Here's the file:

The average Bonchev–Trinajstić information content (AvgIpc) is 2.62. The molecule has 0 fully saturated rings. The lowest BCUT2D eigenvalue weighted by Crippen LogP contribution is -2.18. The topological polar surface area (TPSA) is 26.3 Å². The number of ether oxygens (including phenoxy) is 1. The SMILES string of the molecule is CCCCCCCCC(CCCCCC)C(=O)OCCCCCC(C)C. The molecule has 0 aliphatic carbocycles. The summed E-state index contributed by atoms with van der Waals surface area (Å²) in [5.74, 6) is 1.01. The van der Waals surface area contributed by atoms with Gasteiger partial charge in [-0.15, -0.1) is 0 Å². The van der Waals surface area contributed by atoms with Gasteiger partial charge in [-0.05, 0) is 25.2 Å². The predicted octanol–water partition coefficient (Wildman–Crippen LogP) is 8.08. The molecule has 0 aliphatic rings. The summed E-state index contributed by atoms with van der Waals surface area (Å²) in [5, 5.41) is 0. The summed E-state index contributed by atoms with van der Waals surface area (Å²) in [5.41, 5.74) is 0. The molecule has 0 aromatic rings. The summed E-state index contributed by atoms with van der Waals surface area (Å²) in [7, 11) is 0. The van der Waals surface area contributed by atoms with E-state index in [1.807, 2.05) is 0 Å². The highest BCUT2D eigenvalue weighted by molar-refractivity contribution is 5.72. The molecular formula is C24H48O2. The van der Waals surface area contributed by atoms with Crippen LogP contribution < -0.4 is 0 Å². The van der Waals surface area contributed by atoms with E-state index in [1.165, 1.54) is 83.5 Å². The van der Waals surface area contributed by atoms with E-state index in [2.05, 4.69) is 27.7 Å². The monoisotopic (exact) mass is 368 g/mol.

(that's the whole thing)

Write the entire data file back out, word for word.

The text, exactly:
The average Bonchev–Trinajstić information content (AvgIpc) is 2.62. The molecule has 0 fully saturated rings. The lowest BCUT2D eigenvalue weighted by Crippen LogP contribution is -2.18. The topological polar surface area (TPSA) is 26.3 Å². The number of ether oxygens (including phenoxy) is 1. The SMILES string of the molecule is CCCCCCCCC(CCCCCC)C(=O)OCCCCCC(C)C. The molecule has 0 aliphatic carbocycles. The summed E-state index contributed by atoms with van der Waals surface area (Å²) in [5.74, 6) is 1.01. The van der Waals surface area contributed by atoms with Gasteiger partial charge in [-0.15, -0.1) is 0 Å². The van der Waals surface area contributed by atoms with Gasteiger partial charge in [-0.05, 0) is 25.2 Å². The predicted octanol–water partition coefficient (Wildman–Crippen LogP) is 8.08. The molecule has 0 aliphatic rings. The summed E-state index contributed by atoms with van der Waals surface area (Å²) in [5, 5.41) is 0. The summed E-state index contributed by atoms with van der Waals surface area (Å²) in [5.41, 5.74) is 0. The molecule has 0 aromatic rings. The summed E-state index contributed by atoms with van der Waals surface area (Å²) in [7, 11) is 0. The van der Waals surface area contributed by atoms with E-state index in [1.807, 2.05) is 0 Å². The highest BCUT2D eigenvalue weighted by molar-refractivity contribution is 5.72. The molecular formula is C24H48O2. The van der Waals surface area contributed by atoms with Crippen LogP contribution < -0.4 is 0 Å². The van der Waals surface area contributed by atoms with E-state index in [1.165, 1.54) is 83.5 Å². The van der Waals surface area contributed by atoms with E-state index in [2.05, 4.69) is 27.7 Å². The monoisotopic (exact) mass is 368 g/mol.